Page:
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Family court judge makes unique child support order

About 10 years ago, a state supreme court ruled that it was permissible for a family court judge in the state to forbid a parent from having any more children until he could show that he was able to financially support all of his children. That order did not violate the parent’s constitutional right to procreate, the court stated in its ruling, because it was not preventing the parent from having children. It was merely requiring the parent to make all court-ordered child support payments before having any more kids.

This decision was not made in Las Vegas, and it is not clear whether a similar child support ruling would be made or upheld in Nevada. However, it raises an interesting question: Can a family court judge ban a parent from having children? Is that the appropriate route when a parent is significantly delinquent on his or her child support payments?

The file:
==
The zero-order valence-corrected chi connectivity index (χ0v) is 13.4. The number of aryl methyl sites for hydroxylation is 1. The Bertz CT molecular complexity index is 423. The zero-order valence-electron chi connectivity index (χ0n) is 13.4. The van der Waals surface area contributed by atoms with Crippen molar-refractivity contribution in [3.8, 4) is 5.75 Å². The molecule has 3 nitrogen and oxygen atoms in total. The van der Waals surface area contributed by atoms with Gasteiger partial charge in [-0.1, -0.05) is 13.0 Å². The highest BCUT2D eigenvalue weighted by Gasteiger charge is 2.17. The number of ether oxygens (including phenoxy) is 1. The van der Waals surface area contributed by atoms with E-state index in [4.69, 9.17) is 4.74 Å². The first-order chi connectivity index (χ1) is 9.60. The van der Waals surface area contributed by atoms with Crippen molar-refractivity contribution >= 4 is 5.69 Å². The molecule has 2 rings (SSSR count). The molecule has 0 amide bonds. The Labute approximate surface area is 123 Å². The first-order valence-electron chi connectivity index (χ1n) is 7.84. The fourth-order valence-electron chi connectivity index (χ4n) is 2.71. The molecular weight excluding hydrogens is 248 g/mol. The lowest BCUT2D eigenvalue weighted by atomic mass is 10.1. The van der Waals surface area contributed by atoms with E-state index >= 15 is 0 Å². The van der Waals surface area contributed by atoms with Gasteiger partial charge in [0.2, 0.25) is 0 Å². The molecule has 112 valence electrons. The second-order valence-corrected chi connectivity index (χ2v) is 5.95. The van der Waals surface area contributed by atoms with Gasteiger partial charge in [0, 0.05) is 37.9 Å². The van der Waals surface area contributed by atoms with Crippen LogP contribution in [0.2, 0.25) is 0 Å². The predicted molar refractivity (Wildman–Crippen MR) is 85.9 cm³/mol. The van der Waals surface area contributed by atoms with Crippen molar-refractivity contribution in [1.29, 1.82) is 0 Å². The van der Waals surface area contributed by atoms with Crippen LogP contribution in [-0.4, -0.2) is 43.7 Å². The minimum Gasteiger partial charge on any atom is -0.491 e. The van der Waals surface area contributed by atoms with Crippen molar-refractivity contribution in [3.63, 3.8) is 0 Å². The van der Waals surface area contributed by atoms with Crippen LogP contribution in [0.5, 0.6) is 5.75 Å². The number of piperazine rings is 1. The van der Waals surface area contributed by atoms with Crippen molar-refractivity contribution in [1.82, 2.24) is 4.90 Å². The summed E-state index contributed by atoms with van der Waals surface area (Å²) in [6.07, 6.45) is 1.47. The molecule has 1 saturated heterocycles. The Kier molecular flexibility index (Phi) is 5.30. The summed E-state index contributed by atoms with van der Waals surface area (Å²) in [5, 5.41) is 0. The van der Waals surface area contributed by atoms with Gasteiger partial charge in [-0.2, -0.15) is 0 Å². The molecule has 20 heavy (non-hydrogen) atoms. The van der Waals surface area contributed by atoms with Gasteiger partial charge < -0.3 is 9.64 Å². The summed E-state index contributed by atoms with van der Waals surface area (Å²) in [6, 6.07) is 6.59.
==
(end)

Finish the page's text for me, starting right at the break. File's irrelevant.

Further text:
Recently, that unique decision was used to make a similar order in a child support case involving a father of nine children. According to court documents, the 44-year-old man owes nearly $100,000 in child support arrears, which is made up of $50,000 in child support payments and $40,000 in interest. The reasons for his nonpayment are not known.

The family court judge overseeing the man’s case sentenced him to three years of probation. As a term of his probation, the man is not allowed to have any more children until he can show that he is able to financially support not only the new child, but his nine existing kids. “Common sense dictates that you shouldn’t have kids you can’t afford,” the judge said.

Source: The Journal Times, “Deadbeat dad sent to probation, ordered not to procreate,” Kristen Zambo, Dec. 3, 2012

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